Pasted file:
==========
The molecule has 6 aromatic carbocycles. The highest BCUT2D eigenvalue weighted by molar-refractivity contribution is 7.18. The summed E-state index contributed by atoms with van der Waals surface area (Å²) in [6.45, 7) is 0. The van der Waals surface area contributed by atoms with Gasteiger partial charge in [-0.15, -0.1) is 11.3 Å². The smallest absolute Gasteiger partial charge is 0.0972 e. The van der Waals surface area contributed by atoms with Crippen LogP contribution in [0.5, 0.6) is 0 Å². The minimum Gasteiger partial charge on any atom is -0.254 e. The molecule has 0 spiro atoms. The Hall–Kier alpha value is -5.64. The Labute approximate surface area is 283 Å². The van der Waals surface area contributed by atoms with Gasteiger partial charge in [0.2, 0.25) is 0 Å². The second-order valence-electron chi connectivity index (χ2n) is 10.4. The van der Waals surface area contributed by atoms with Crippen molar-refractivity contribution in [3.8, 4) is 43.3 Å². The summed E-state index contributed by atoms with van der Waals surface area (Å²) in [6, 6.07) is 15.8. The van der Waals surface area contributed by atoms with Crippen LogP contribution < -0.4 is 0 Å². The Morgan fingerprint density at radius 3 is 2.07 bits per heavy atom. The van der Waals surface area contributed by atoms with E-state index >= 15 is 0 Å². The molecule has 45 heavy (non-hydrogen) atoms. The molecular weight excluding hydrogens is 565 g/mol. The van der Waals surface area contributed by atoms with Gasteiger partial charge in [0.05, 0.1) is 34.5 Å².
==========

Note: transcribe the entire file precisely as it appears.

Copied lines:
The molecule has 6 aromatic carbocycles. The highest BCUT2D eigenvalue weighted by molar-refractivity contribution is 7.18. The summed E-state index contributed by atoms with van der Waals surface area (Å²) in [6.45, 7) is 0. The van der Waals surface area contributed by atoms with Gasteiger partial charge in [-0.15, -0.1) is 11.3 Å². The smallest absolute Gasteiger partial charge is 0.0972 e. The van der Waals surface area contributed by atoms with Crippen LogP contribution in [0.5, 0.6) is 0 Å². The minimum Gasteiger partial charge on any atom is -0.254 e. The molecule has 0 spiro atoms. The Hall–Kier alpha value is -5.64. The Labute approximate surface area is 283 Å². The van der Waals surface area contributed by atoms with Gasteiger partial charge in [0.2, 0.25) is 0 Å². The second-order valence-electron chi connectivity index (χ2n) is 10.4. The van der Waals surface area contributed by atoms with Crippen molar-refractivity contribution in [3.8, 4) is 43.3 Å². The summed E-state index contributed by atoms with van der Waals surface area (Å²) in [6, 6.07) is 15.8. The van der Waals surface area contributed by atoms with Crippen LogP contribution < -0.4 is 0 Å². The Morgan fingerprint density at radius 3 is 2.07 bits per heavy atom. The van der Waals surface area contributed by atoms with E-state index >= 15 is 0 Å². The molecule has 45 heavy (non-hydrogen) atoms. The molecular weight excluding hydrogens is 565 g/mol. The van der Waals surface area contributed by atoms with Gasteiger partial charge in [0.05, 0.1) is 34.5 Å².